Private Clouds: Google, Microsoft, and Facebook Need Not Worry

English: Diagram showing overview of cloud com...

(Photo credit: Wikipedia)

Cloud computing has grown to be one of the most widely-used internet architectures in recent times. Whether you are sending an email to a colleague, or posting your photos on Instagram, cloud computing plays a part. There are a handful of service models in which cloud computing is offered. They include: Software as a Service (SaaS), where companies like Google (NASDAQ:GOOG), Facebook (NASDAQ: FB), and Microsoft (NASDAQ: MSFT) feature. There are others such as Infrastructure as a Service (IaaS), Platform as a Service (PaaS), and Network as a Service (NaaS).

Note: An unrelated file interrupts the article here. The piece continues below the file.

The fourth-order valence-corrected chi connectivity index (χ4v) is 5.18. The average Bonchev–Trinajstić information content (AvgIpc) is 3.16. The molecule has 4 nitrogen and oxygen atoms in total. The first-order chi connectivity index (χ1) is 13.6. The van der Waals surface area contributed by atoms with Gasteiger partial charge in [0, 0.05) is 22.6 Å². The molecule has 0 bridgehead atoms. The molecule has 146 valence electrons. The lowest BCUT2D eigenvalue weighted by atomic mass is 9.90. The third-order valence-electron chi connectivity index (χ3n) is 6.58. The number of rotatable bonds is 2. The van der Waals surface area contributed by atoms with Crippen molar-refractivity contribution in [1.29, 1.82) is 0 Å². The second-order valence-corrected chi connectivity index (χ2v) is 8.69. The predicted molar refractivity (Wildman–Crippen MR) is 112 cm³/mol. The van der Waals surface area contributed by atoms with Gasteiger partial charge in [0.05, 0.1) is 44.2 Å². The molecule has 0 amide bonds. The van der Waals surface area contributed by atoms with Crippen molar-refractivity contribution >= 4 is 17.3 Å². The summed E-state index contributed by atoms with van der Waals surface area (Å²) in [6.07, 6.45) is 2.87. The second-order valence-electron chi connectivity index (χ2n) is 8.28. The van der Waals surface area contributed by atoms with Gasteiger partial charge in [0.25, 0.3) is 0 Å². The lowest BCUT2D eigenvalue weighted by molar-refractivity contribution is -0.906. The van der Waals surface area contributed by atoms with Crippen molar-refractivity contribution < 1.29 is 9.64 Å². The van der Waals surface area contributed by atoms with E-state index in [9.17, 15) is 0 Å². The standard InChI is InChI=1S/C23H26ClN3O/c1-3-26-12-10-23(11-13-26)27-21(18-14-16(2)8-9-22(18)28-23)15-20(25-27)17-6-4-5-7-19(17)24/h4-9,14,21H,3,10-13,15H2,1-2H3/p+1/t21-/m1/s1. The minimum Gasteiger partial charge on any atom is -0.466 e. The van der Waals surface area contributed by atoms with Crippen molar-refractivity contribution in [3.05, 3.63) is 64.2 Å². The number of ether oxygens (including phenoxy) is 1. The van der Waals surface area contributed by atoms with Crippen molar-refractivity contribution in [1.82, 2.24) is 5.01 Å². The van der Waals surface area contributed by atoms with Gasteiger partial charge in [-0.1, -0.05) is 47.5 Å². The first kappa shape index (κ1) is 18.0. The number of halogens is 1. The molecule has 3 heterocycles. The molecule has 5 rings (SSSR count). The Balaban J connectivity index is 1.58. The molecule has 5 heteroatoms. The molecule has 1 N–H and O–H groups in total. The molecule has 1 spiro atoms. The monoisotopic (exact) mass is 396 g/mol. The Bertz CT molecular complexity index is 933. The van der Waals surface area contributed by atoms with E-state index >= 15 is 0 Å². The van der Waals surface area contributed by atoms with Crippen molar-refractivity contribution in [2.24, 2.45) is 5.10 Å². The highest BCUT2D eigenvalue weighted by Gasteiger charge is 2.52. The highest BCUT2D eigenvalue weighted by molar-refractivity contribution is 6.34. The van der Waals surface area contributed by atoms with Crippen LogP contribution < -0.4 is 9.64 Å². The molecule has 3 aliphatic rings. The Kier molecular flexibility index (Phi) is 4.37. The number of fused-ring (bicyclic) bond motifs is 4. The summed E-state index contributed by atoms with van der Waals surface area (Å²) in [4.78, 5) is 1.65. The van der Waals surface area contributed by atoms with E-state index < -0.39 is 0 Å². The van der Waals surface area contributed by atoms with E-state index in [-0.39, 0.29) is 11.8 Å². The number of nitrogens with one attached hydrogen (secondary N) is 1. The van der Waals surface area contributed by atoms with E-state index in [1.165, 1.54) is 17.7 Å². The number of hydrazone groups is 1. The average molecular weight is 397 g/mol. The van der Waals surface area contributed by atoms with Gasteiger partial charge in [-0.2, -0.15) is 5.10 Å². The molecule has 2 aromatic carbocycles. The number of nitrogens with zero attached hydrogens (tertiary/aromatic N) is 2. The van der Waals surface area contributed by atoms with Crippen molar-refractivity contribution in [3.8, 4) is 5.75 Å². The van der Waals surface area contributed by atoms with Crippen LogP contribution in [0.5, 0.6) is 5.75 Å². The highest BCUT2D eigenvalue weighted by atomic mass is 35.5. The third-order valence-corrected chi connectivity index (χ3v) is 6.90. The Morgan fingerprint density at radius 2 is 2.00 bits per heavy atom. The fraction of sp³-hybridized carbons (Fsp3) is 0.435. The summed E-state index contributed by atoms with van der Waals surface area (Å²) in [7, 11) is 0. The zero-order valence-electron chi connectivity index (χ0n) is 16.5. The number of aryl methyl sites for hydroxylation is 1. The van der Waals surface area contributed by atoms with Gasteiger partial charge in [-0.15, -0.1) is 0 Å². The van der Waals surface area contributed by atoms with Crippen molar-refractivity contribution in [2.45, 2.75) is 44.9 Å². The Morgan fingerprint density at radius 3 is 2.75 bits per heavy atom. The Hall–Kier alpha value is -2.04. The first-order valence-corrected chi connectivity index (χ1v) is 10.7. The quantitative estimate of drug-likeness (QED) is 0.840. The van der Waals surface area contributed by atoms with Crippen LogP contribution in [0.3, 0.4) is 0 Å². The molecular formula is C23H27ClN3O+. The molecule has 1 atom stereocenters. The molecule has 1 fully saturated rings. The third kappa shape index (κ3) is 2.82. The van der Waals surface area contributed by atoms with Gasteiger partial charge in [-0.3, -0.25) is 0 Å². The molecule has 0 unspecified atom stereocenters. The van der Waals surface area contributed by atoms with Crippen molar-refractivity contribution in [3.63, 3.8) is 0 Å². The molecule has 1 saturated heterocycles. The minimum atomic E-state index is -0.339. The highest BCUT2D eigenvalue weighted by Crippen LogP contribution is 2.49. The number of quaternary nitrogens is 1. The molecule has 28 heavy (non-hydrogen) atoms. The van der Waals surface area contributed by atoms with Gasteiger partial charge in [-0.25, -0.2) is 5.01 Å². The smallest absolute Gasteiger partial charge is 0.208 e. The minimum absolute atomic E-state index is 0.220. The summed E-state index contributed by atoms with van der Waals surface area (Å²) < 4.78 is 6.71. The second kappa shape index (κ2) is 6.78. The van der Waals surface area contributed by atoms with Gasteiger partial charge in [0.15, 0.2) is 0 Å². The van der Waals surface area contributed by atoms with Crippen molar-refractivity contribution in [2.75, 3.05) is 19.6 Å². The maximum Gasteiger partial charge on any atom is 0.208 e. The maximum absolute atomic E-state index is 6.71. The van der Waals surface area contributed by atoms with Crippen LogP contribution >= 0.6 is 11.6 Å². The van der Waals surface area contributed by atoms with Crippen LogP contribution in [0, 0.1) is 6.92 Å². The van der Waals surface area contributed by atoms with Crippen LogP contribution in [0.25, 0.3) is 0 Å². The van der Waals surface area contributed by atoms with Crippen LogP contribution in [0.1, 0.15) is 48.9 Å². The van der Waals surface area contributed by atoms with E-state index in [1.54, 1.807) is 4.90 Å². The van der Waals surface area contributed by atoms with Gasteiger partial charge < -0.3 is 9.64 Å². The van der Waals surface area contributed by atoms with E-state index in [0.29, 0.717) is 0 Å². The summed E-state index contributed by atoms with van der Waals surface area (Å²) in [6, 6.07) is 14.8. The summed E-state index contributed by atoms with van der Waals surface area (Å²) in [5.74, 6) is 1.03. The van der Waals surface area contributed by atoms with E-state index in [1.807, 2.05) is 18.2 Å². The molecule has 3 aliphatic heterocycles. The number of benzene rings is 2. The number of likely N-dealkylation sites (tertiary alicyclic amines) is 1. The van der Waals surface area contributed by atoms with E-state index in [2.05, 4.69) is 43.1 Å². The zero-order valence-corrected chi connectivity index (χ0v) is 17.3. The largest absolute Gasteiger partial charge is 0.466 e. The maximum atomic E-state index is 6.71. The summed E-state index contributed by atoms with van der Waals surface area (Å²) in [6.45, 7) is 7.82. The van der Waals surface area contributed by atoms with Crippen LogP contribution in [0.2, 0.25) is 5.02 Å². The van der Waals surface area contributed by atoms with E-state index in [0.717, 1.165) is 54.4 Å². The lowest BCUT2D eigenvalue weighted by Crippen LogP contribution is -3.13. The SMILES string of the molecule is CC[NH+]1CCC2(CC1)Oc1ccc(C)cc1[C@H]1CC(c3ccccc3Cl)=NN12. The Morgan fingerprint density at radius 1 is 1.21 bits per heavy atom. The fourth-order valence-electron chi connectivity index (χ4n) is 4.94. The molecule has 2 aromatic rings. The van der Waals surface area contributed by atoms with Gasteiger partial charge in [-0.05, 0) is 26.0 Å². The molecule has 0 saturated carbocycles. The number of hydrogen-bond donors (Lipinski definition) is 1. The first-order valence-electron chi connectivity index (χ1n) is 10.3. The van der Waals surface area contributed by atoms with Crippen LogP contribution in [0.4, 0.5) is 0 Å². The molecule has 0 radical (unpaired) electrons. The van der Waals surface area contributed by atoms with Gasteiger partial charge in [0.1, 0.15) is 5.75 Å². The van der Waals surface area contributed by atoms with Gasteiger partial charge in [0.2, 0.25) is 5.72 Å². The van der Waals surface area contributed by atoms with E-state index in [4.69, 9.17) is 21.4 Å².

SaaS Cloud computing can be deployed in two major ways. There is public and private cloud computing; however, there are others such as community cloud computing and hybrid cloud computing. Public cloud computing is the most widely used, and is equally the cheapest as compared to private cloud computing. However, according to recent reports, private cloud computing may become more popular with time.

Comparison for SaaS
Public cloud Private cloud
Initial cost Typically zero Typically high
Running cost Predictable Unpredictable
Customization Impossible Possible
Privacy No (Host has access to the data) Yes
Single sign-on Impossible Possible
Scaling up Easy while within defined limits Laborious but no limits

Prism spying?